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Amino Acids and Their Production during the Photolysis of Astrophysically relevant Ices

Amino acids are important biological molecules that serve as the basic molecular building blocks of proteins and enzymes used by all living things on Earth. All amino acids have a similar basic structure like that below, with different amino acids differing only in the specific structure that lies in the location labeled with the “R”.

Figure 1: The basic structure of all amino acids.

As two examples, here are schematics of the simple amino acids glycine (where R = H, a hydrogen atom) and alanine (where R = CH3, a methyl group).

Figure 2: The structures of the simple amino acids glycine (left) and alanine (right).

The chemical group at position “R” can be almost anything, but life on Earth uses slightly over 20 different amino acids. Other amino acids are possible, however. For example, over 70 different amino acids have been identified in meteorites. Why life uses only about 20 of all the possible amino acids is not presently clear.

One of the peculiar properties of amino acids is that they are “chiral” or “handed”. Because of the arrangement of chemical groups around the ‘central’ carbon atom of an amino acid, it is possible to make two versions of an amino acid that have identical chemical formulas but that are geometrically different, each being the mirror image of the other. The situation is somewhat similar to your two hands. They have the same ‘formula’ (Palm1Fingers4Thumb1), but no amount of rotating of either hand can get the two to perfectly superpose. In keeping with your hands, these two variants of an amino acid are often referred to as being ‘right’ and ‘left’ handed versions of the same molecule.

Figure 3: Amino acids come in right and left handed versions.

Our work has shown that when mixed molecular ices of the sorts we see in space are irradiated by UV photons, amino acids are one of the types of products that are created. So far we have only been able to detect the presence of some of the simpler amino acids in our photolysis residues. Below is a figure showing high-performance liquid chromatography data from a residue made by the UV photolysis of an ice containing H2O, CH3OH, CO, and NH3. Note the double peaks for serine and alanine, showing we have made both right and left handed versions of these molecules (glycine, where R = H, is not chiral).

Figure 4: UV photolysis of ices containing C, H, O, and N yield amino acids as products.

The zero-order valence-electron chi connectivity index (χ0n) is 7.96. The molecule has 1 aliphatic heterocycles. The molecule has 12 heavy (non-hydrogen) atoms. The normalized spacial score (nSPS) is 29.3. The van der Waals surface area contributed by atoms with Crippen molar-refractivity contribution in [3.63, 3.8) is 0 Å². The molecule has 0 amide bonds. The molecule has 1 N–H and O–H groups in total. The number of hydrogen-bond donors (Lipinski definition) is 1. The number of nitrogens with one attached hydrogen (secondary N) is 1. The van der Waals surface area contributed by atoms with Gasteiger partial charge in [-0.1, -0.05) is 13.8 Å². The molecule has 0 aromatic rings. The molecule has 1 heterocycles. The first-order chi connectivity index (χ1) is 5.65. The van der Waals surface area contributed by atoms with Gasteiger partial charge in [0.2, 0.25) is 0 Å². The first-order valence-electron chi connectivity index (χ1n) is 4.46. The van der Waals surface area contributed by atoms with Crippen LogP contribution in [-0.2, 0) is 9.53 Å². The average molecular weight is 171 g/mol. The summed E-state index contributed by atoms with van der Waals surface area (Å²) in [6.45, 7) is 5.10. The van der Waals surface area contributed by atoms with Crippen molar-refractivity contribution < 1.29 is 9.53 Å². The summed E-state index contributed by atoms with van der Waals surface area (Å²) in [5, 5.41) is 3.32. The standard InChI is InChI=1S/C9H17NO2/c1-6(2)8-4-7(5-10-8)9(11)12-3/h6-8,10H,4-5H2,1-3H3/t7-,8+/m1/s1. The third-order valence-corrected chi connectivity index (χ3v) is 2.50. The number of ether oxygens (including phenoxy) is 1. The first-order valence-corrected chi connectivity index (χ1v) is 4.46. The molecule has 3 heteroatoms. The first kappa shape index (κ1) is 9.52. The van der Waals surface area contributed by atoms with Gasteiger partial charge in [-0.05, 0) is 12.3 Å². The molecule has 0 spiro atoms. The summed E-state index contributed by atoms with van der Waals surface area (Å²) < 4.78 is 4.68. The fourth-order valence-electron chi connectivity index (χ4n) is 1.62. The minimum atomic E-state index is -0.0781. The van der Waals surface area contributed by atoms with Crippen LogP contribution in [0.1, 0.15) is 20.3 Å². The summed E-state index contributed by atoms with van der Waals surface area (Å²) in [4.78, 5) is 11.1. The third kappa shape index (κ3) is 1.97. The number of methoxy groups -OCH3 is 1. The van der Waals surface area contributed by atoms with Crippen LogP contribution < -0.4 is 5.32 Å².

Extensive sets of experiments have shown that the production of amino ices during ice photolysis is a relatively robust process. Most ices that contain C, H, O, and N within their original molecular components will yield some amino acids when irradiated by ionizing radiation. More details about our work on amino acids can be found in the references listed at the end of this page.

This work shows that chemistry that occurs in space can lead to the production of amino acids, one of a number of materials critical to lie on Earth and a material whose presence likely played a key role in the origin of life on Earth. Since the process of ice photolysis is thought to be occurring wherever new stars and planets are formed, this implies amino acids may well be introduced to the surfaces of all newly formed planets.

Amino acids are known to be present in primitive meteorites and many of these amino acids show the presence of excess deuterium (heavy hydrogen). Excess deuterium is an indicator of the presence of extraterrestrial materials, clearly demonstrating that extraterrestrial organic amino acids exist, survive planetary accretion, and are delivered to the Earth’s surface. Thus, the abiotic production of amino acids in space, along with quinones, amphiphiles, hexamethylenetetramine, and nucleobases, may play a key role in the seeding of the surfaces of new planets with many of the building blocks needed to start life throughout the universe. It is interesting to note that, while meteorites are known to deliver over 70 varieties of amino acids to the Earth, modern life on the Earth uses only a fraction of these. Why living systems use the particular amino acids they do is not currently understood.

Elsila, J. E., Dworkin, J. D., Bernstein, M. P., & Sandford, S. A., 2007, "Mechanisms of Amino Acid Formation in Interstellar Ice Analogs", Astrophys. J., 660, 911-918.

Bernstein, M. P., Bauschlicher, C.W. Jr., & Sandford, S. A., 2004, "The Infrared Spectrum of Matrix Isolated Aminoacetonitrile, a Precursor to the Amino Acid Glycine", Advances in Space Research, 33, 40-43.

Bernstein, M. P., Ashbourn, S., Sandford, S. A., & Allamandola, L. J., 2004, "The Lifetimes of Nitriles (-C≡N) and Acids (-COOH) During Ultraviolet Photolysis and Their Survival in Space", Astrophys. J., 601, 365-370.

Bernstein, M. P., Dworkin, J. P., Sandford, S. A., Cooper, G. W., & Allamandola, L. J., 2002, "The Formation of Racemic Amino Acids by Ultraviolet Photolysis of Interstellar Ice Analogs", Nature, 416, 401-403.